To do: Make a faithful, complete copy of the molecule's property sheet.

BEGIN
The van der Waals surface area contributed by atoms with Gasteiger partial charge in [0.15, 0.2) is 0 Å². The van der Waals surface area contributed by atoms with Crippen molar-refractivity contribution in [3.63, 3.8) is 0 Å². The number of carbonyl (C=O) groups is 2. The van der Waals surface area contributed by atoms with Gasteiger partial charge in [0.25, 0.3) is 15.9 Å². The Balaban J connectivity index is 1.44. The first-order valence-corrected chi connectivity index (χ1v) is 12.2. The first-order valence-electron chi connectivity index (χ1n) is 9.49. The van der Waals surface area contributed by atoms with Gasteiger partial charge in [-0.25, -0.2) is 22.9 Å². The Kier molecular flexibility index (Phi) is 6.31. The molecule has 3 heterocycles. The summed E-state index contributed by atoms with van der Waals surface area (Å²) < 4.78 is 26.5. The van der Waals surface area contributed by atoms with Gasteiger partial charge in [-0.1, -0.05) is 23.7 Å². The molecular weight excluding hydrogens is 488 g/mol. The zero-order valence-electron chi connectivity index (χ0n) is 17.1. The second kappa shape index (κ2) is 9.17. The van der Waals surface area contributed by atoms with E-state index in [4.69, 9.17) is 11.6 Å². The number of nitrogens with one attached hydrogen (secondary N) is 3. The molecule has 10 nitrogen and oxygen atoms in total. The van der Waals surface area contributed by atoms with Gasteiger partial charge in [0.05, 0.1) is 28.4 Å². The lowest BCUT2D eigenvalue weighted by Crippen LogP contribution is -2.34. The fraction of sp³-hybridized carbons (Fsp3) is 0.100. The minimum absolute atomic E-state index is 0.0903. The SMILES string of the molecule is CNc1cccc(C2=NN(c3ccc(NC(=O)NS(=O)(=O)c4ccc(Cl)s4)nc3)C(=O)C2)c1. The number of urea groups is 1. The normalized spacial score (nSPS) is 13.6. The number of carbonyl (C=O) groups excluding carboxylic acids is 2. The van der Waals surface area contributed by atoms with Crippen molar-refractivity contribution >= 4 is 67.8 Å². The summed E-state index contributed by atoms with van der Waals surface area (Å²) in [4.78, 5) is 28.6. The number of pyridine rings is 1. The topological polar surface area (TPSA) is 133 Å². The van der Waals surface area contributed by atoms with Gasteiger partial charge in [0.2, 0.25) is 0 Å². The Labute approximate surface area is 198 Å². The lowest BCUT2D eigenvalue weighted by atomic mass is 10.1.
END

The van der Waals surface area contributed by atoms with Gasteiger partial charge in [0.15, 0.2) is 0 Å². The van der Waals surface area contributed by atoms with Crippen molar-refractivity contribution in [3.63, 3.8) is 0 Å². The number of carbonyl (C=O) groups is 2. The van der Waals surface area contributed by atoms with Gasteiger partial charge in [0.25, 0.3) is 15.9 Å². The Balaban J connectivity index is 1.44. The first-order valence-corrected chi connectivity index (χ1v) is 12.2. The first-order valence-electron chi connectivity index (χ1n) is 9.49. The van der Waals surface area contributed by atoms with Gasteiger partial charge in [-0.25, -0.2) is 22.9 Å². The Kier molecular flexibility index (Phi) is 6.31. The molecule has 3 heterocycles. The summed E-state index contributed by atoms with van der Waals surface area (Å²) < 4.78 is 26.5. The van der Waals surface area contributed by atoms with Gasteiger partial charge in [-0.1, -0.05) is 23.7 Å². The molecular weight excluding hydrogens is 488 g/mol. The zero-order valence-electron chi connectivity index (χ0n) is 17.1. The second kappa shape index (κ2) is 9.17. The van der Waals surface area contributed by atoms with E-state index in [4.69, 9.17) is 11.6 Å². The number of nitrogens with one attached hydrogen (secondary N) is 3. The molecule has 10 nitrogen and oxygen atoms in total. The van der Waals surface area contributed by atoms with Gasteiger partial charge in [0.05, 0.1) is 28.4 Å². The lowest BCUT2D eigenvalue weighted by Crippen LogP contribution is -2.34. The fraction of sp³-hybridized carbons (Fsp3) is 0.100. The minimum absolute atomic E-state index is 0.0903. The SMILES string of the molecule is CNc1cccc(C2=NN(c3ccc(NC(=O)NS(=O)(=O)c4ccc(Cl)s4)nc3)C(=O)C2)c1. The number of urea groups is 1. The normalized spacial score (nSPS) is 13.6. The number of carbonyl (C=O) groups excluding carboxylic acids is 2. The van der Waals surface area contributed by atoms with Crippen molar-refractivity contribution >= 4 is 67.8 Å². The summed E-state index contributed by atoms with van der Waals surface area (Å²) in [4.78, 5) is 28.6. The number of pyridine rings is 1. The topological polar surface area (TPSA) is 133 Å². The van der Waals surface area contributed by atoms with Gasteiger partial charge in [0.2, 0.25) is 0 Å². The Labute approximate surface area is 198 Å². The lowest BCUT2D eigenvalue weighted by atomic mass is 10.1.